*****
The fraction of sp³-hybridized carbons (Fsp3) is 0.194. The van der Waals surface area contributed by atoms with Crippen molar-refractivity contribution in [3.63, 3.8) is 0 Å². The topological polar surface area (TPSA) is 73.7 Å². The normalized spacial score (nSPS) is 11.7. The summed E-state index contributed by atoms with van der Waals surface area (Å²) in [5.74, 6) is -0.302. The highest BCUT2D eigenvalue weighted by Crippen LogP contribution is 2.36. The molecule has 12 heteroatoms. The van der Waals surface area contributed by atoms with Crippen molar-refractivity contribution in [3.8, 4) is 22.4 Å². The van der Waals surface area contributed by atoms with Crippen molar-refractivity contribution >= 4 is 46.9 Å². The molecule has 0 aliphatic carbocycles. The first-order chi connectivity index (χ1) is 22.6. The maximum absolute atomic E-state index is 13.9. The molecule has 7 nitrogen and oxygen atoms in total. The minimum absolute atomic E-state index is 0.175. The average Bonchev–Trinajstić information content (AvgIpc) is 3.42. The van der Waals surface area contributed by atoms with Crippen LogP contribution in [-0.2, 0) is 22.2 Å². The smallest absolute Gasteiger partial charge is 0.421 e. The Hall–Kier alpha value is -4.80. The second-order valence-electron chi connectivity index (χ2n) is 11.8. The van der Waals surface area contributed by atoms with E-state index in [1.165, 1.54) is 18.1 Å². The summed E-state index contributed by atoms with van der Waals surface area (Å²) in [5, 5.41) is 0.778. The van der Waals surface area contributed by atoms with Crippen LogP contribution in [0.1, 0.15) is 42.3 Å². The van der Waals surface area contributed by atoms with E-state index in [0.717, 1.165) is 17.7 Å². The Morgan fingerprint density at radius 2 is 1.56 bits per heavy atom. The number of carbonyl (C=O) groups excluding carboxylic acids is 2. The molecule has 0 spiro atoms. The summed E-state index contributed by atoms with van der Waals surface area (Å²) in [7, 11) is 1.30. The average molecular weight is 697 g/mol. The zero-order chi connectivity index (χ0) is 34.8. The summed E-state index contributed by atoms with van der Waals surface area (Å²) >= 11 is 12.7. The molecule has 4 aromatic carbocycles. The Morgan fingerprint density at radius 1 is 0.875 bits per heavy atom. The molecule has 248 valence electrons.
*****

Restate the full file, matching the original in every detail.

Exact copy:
The fraction of sp³-hybridized carbons (Fsp3) is 0.194. The van der Waals surface area contributed by atoms with Crippen molar-refractivity contribution in [3.63, 3.8) is 0 Å². The topological polar surface area (TPSA) is 73.7 Å². The normalized spacial score (nSPS) is 11.7. The summed E-state index contributed by atoms with van der Waals surface area (Å²) in [5.74, 6) is -0.302. The highest BCUT2D eigenvalue weighted by Crippen LogP contribution is 2.36. The molecule has 12 heteroatoms. The van der Waals surface area contributed by atoms with Crippen molar-refractivity contribution in [3.8, 4) is 22.4 Å². The van der Waals surface area contributed by atoms with Crippen molar-refractivity contribution >= 4 is 46.9 Å². The molecule has 0 aliphatic carbocycles. The first-order chi connectivity index (χ1) is 22.6. The maximum absolute atomic E-state index is 13.9. The molecule has 7 nitrogen and oxygen atoms in total. The minimum absolute atomic E-state index is 0.175. The average Bonchev–Trinajstić information content (AvgIpc) is 3.42. The van der Waals surface area contributed by atoms with Crippen LogP contribution in [-0.2, 0) is 22.2 Å². The smallest absolute Gasteiger partial charge is 0.421 e. The Hall–Kier alpha value is -4.80. The second-order valence-electron chi connectivity index (χ2n) is 11.8. The van der Waals surface area contributed by atoms with E-state index in [1.165, 1.54) is 18.1 Å². The summed E-state index contributed by atoms with van der Waals surface area (Å²) in [5, 5.41) is 0.778. The van der Waals surface area contributed by atoms with Crippen LogP contribution in [0.1, 0.15) is 42.3 Å². The van der Waals surface area contributed by atoms with E-state index in [0.717, 1.165) is 17.7 Å². The Morgan fingerprint density at radius 2 is 1.56 bits per heavy atom. The number of carbonyl (C=O) groups excluding carboxylic acids is 2. The molecule has 0 spiro atoms. The summed E-state index contributed by atoms with van der Waals surface area (Å²) in [7, 11) is 1.30. The average molecular weight is 697 g/mol. The zero-order chi connectivity index (χ0) is 34.8. The summed E-state index contributed by atoms with van der Waals surface area (Å²) >= 11 is 12.7. The molecule has 4 aromatic carbocycles. The Morgan fingerprint density at radius 1 is 0.875 bits per heavy atom. The molecule has 248 valence electrons.